“I am stressed!!’’
‘’The Doctor has signed me off with stress!’’
This is all too common now and many people live through stress symptoms every day, often not realising how it is impacting their health. However, it was not always like this. Stress is a modern term. Generations before us knew stress within the parameters of science, whereby stress was defined as ‘a force per unit area.’ They had symptoms that were brought on by ‘worry’. These days stress is immediately linked to health and how it can be our downfall, leading to many chronic health conditions. Hans Seyle was the first person to realise this as he attempted to sketch the history of the stress theory and demonstrated how this information can help anyone lead a more complete and satisfying life. As a medical student, Selye observed that patients suffering from different diseases often exhibited identical signs and symptoms. They just “looked sick”. This observation may have been the first step in his recognition of “stress.” He later discovered and described the General Adaptation Syndrome, a response of the body to demands placed upon it. The Syndrome details how stress induces hormonal autonomic responses, and over time, these hormonal changes can lead to ulcers, high blood pressure, arteriosclerosis, arthritis, kidney disease, and allergic reactions amongst others.
Stress & Cortisol
Stress is a natural reaction to threats or situations we feel are out of our control. But it isn’t always a bad thing. Some positive effects of stress include increased alertness and even energy.
Our bodies are capable of handling stress in small doses at a time. Our glands release chemical substances or hormones during stressful life events to help us deal with those problems.
Cortisol is the most important hormone released during stress. The body’s stress response is usually short-lived, and your hormone levels return to normal after. Unfortunately, you can develop long-term or chronic stress when the body feels constantly threatened. Chronic stress leads to elevated cortisol levels. The infographic below shows the functions of cortisol in the body.
What symptoms are linked to high cortisol / high stress levels?
Foods to help support cortisol levels (both high and low levels)
The best way to lower cortisol in the body is to focus on an anti-inflammatory diet. Foods that reduce inflammation in your body helps to reduce cortisol levels. Here are some nutrition tips that may help:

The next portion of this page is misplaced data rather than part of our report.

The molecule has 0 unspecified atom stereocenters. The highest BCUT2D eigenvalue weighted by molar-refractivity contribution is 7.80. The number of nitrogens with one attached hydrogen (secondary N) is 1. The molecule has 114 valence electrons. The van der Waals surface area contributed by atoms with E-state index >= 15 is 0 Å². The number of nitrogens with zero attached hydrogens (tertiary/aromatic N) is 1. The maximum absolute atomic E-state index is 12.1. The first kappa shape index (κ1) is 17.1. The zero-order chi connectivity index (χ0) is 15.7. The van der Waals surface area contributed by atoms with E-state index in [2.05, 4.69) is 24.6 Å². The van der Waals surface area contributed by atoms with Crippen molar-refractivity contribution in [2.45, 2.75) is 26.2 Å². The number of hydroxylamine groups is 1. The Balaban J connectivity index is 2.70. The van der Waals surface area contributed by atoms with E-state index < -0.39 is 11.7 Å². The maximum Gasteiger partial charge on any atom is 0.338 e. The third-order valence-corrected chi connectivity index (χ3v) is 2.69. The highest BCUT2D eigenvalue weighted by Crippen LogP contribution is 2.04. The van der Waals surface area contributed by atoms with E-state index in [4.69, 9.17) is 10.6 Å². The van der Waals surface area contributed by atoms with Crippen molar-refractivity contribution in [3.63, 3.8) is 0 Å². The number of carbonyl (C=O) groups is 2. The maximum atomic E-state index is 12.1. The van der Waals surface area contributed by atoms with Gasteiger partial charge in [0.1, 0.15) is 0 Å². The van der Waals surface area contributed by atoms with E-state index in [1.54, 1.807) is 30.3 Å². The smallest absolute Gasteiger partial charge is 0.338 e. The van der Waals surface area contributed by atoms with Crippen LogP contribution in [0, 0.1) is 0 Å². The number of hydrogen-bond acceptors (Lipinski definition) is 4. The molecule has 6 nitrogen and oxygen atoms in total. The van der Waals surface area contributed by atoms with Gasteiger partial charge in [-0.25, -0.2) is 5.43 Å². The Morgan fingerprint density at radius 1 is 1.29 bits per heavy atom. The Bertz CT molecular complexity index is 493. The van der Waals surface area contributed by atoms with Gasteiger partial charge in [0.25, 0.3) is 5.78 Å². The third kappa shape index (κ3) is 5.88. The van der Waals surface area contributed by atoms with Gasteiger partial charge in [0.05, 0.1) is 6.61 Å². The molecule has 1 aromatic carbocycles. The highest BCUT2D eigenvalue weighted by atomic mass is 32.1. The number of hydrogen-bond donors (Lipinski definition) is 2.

- Foods that are high in the essential fatty acid omega 3 e.g. oily fish, flaxseed, seaweed
- Foods high in vitamin B e.g. leafy greens
- Protein rich foods e.g. lean meats, fish, dairy
- Magnesium rich foods e.g. wholegrains, beans and legumes
- Gut healthy foods (pre and pro biotic) e.g. garlic, bananas (prebiotics) and Sauerkraut, Kombucha (probiotics)
- Vitamin C e.g. citrus fruits
- The amino acid Tryptophan e.g. sunflower/pumpkin seeds, dairy, chicken
- High fibre foods. E.g. wholemeal bread, vegetables, nuts, seeds
Eating a low sugar, unprocessed, unrefined nutrient dense diet is key to supporting the body. Sleep is also one of the key components of reducing stress too, supporting the sleep wake cycle.
Tips for creating a healthy lifestyle
Relaxing the body and the mind can help maintain healthy levels of cortisol. “Exercising increases the levels of “happy hormones” to help balance the negative effects of stress.” Learning stress management techniques and practicing them can be effective in achieving a low-stress lifestyle.
Other ways to try and alleviate stress are:
- Practicing breathing techniques
- Exercising regularly
- Focusing on positive images or using guided imagery
- Writing in a journal
- Listening to music
- Doing yoga
- Hanging out with good friends
- Doing what makes you happy
Ultimately, avoiding stress is the key but in this modern society, is not a viable option. Supporting one’s stress levels, no matter how small or big is the key. Hans Seyle was right with the General Adaption Syndrome, however generally adapting one’s stress levels will also adapt ones health in the long run.
Main photo by David Garrison